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Issues debated at wind ordinance workshop
RUMFORD -- Issues regarding the numbers to plug into the State Planning Office wind ordinance template from which selectmen are working was debated during a workshop Thursday.
No votes were taken as the board wanted this to be a workshop, but there was plenty of debate during the 150-minute session in the Rumford Falls Auditorium.
Selectman Jeff Sterling opened the workshop by noting that he felt last month's workshop with Andrew Fisk of the Maine Department of Environmental Protection went "horribly. The DEP guy present was ambushed with questions he couldn't possibly answer."
"We're treating this so differently than anything that could come here. The consistency of thought is not there," he said, adding that visual impact to some is so hideous that "there is nothing that can be said to change their minds."
Regarding the prior proposed Rumford ordinance, Sterling said it makes no sense "to pull out parts of an ordinance that had been defeated already. It makes no sense to do that. Put it to bed, for now."
He said that the next meeting, he would propose that the board accept the State Planning Office model as a draft. "It would give them three months to dissect it, ask questions and go from there. I don't see how, at this point, we can do otherwise."
Selectman Mark Belanger agreed with Board Chairman Brad Adley after he said, "I agree with Jeff. Let's button it up. Let the process begin. I think that's the most productive way."
But Selectman Greg Buccina strongly disagreed. "I think it's a cop-out. This (the state model) was written in a pro-wind environment. There are hundreds of turbines out there sitting and rusting...You're letting down the citizens, taking the easy way out."
He said this is why towns are developing their own ordinances. "These companies do not come with impeccable reputations."
Buccina said with wind power development, there's no guarantee that Rumford's power cost would decrease, that any jobs would be created. Further, he said jobs would be impacted at Brookfield Power or at the power station, which potentially could close as a result of wind power here.
Buccina also recommended a 2,000-foot sound, safety and shadow flicker setback from a turbine to an occupied dwelling, which "would save a lot of litigation."
Other selectmen favored the safety setback at 150 percent of the size of the turbine blade at maximum height above a turbine. The board agreed to investigate the 2,000 feet for sound setbacks.
Sterling reiterated, "I was making a suggestion, not to go back to an ordinance that had been defeated...Something about this industry is detestible to people. I understand it; don't necessarily share it."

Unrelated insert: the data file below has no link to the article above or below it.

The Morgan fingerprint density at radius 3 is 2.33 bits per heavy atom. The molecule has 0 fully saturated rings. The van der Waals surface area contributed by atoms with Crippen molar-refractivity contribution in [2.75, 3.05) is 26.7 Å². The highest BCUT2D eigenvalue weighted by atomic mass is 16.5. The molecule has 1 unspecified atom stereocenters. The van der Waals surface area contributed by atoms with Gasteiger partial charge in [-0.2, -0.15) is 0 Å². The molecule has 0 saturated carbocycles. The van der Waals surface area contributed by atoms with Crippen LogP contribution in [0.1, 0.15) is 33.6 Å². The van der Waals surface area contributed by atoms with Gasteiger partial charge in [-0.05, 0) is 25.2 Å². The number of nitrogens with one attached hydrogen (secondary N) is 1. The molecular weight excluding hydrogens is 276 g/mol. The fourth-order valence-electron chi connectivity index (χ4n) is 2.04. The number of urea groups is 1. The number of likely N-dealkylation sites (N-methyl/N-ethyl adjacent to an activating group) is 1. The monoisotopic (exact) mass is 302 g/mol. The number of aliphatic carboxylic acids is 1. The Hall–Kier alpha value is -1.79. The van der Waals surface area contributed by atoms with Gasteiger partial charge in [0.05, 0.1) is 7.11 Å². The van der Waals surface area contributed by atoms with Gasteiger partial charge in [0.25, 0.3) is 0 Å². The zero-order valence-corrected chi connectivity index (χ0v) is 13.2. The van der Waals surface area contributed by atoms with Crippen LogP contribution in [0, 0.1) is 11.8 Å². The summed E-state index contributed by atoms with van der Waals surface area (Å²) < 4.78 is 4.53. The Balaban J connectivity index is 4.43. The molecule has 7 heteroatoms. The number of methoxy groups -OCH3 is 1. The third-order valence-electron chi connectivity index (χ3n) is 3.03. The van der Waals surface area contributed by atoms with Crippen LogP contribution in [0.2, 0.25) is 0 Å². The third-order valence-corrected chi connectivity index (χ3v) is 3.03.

Belanger said, "People voted down something they believed was unreasonable. We owe it to them to vote on something reasonable. I think the DEP model is reasonable."
Town Manager Carlo Puiia said this is an issue that is divided with no common ground. "There's no way to make any one group completely happy."
He noted that accepted the SPO model or pieces into a proposal ordinance is "not a snap of the fingers and here we go. There's parts we need to add."
Those include the fee structure, operator's license -- things to protect the town financially.
Also debated was when a developer should fully fund decommissioning its wind farm. Buccina wanted it on day one of construction or within three to four years. The others wanted 15 years, although Sterling later proposed 10 years.
Resident Candace Casey asked selectmen to consider asking people to vote on the ordinance by sections, therefore not being in the position of going back to doing the whole ordinance again.
The response was that this process would take too much time.
Resident Rita Aromaa asked that the proposed ordinance address property values to protect people if property values go down and are unsellable if close to wind turbines.
Another resident recommended bringing in a certified accoustical engineer to provide selectmen with information regarding sound issues.
While Sterling could see the potential value of the information, there wouldn't be a way to know if the information was biased or not.
At the conclusion of the session, Sterling noted, "Good or bad, the cards are on the table. This discussion has been quite productive."